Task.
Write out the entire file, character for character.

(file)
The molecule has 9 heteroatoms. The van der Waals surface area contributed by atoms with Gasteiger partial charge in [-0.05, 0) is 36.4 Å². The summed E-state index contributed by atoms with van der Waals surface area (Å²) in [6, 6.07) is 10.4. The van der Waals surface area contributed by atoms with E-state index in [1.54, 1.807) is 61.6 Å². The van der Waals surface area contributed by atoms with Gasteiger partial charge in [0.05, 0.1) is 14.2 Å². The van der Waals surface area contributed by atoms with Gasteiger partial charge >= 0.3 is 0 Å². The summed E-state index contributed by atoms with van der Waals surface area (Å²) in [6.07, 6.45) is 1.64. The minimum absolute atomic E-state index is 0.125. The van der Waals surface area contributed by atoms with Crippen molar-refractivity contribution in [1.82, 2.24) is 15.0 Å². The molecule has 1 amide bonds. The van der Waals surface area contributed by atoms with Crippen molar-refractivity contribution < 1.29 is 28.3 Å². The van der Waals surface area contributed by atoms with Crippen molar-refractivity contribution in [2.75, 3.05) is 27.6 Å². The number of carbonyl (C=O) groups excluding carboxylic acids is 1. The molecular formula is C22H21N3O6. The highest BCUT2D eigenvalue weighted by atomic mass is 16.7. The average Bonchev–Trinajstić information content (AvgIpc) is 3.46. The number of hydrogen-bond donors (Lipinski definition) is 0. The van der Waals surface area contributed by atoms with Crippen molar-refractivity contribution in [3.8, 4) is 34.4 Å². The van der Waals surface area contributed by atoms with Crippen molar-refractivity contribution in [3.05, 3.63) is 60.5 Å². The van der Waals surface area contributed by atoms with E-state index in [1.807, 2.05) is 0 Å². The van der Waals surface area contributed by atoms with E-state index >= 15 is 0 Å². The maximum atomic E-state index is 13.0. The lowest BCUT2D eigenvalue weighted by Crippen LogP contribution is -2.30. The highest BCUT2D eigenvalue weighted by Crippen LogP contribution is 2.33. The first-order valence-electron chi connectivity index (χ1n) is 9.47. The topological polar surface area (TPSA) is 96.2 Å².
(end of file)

The molecule has 9 heteroatoms. The van der Waals surface area contributed by atoms with Gasteiger partial charge in [-0.05, 0) is 36.4 Å². The summed E-state index contributed by atoms with van der Waals surface area (Å²) in [6, 6.07) is 10.4. The van der Waals surface area contributed by atoms with E-state index in [1.54, 1.807) is 61.6 Å². The van der Waals surface area contributed by atoms with Gasteiger partial charge in [0.05, 0.1) is 14.2 Å². The van der Waals surface area contributed by atoms with Gasteiger partial charge >= 0.3 is 0 Å². The summed E-state index contributed by atoms with van der Waals surface area (Å²) in [6.07, 6.45) is 1.64. The minimum absolute atomic E-state index is 0.125. The van der Waals surface area contributed by atoms with Crippen molar-refractivity contribution in [1.82, 2.24) is 15.0 Å². The molecule has 1 amide bonds. The van der Waals surface area contributed by atoms with Crippen molar-refractivity contribution < 1.29 is 28.3 Å². The van der Waals surface area contributed by atoms with Crippen molar-refractivity contribution in [2.75, 3.05) is 27.6 Å². The number of carbonyl (C=O) groups excluding carboxylic acids is 1. The molecular formula is C22H21N3O6. The highest BCUT2D eigenvalue weighted by atomic mass is 16.7. The average Bonchev–Trinajstić information content (AvgIpc) is 3.46. The number of hydrogen-bond donors (Lipinski definition) is 0. The van der Waals surface area contributed by atoms with Crippen molar-refractivity contribution in [3.8, 4) is 34.4 Å². The van der Waals surface area contributed by atoms with Crippen molar-refractivity contribution in [3.05, 3.63) is 60.5 Å². The van der Waals surface area contributed by atoms with E-state index in [1.807, 2.05) is 0 Å². The van der Waals surface area contributed by atoms with E-state index >= 15 is 0 Å². The maximum atomic E-state index is 13.0. The lowest BCUT2D eigenvalue weighted by Crippen LogP contribution is -2.30. The highest BCUT2D eigenvalue weighted by Crippen LogP contribution is 2.33. The first-order valence-electron chi connectivity index (χ1n) is 9.47. The topological polar surface area (TPSA) is 96.2 Å².